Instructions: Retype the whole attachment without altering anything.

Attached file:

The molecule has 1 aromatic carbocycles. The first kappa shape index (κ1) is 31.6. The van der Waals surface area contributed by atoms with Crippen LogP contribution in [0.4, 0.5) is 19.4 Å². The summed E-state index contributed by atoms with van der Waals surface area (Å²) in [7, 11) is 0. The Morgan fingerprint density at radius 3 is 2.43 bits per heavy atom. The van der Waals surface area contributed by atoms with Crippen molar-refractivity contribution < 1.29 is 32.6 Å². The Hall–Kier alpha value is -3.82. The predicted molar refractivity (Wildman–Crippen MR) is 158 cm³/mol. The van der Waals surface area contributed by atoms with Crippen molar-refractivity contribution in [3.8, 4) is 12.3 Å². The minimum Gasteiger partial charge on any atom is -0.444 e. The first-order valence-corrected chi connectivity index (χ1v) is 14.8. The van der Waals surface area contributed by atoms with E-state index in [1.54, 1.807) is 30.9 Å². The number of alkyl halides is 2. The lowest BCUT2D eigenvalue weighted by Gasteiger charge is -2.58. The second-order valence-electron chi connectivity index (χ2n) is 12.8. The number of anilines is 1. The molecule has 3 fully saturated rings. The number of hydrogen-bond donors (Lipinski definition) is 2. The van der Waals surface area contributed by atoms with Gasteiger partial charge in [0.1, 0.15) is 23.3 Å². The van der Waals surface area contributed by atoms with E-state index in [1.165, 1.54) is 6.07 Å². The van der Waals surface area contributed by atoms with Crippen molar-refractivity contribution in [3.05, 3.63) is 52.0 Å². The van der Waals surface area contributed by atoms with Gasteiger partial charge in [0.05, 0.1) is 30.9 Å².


The molecule has 1 aromatic carbocycles. The first kappa shape index (κ1) is 31.6. The van der Waals surface area contributed by atoms with Crippen LogP contribution in [0.4, 0.5) is 19.4 Å². The summed E-state index contributed by atoms with van der Waals surface area (Å²) in [7, 11) is 0. The Morgan fingerprint density at radius 3 is 2.43 bits per heavy atom. The van der Waals surface area contributed by atoms with Crippen molar-refractivity contribution < 1.29 is 32.6 Å². The Hall–Kier alpha value is -3.82. The predicted molar refractivity (Wildman–Crippen MR) is 158 cm³/mol. The van der Waals surface area contributed by atoms with Crippen molar-refractivity contribution in [3.8, 4) is 12.3 Å². The minimum Gasteiger partial charge on any atom is -0.444 e. The first-order valence-corrected chi connectivity index (χ1v) is 14.8. The van der Waals surface area contributed by atoms with E-state index in [1.54, 1.807) is 30.9 Å². The number of alkyl halides is 2. The lowest BCUT2D eigenvalue weighted by Gasteiger charge is -2.58. The second-order valence-electron chi connectivity index (χ2n) is 12.8. The number of anilines is 1. The molecule has 3 fully saturated rings. The number of hydrogen-bond donors (Lipinski definition) is 2. The van der Waals surface area contributed by atoms with Gasteiger partial charge in [0.1, 0.15) is 23.3 Å². The van der Waals surface area contributed by atoms with E-state index in [1.165, 1.54) is 6.07 Å². The van der Waals surface area contributed by atoms with Crippen molar-refractivity contribution in [3.05, 3.63) is 52.0 Å². The van der Waals surface area contributed by atoms with Gasteiger partial charge in [0.05, 0.1) is 30.9 Å².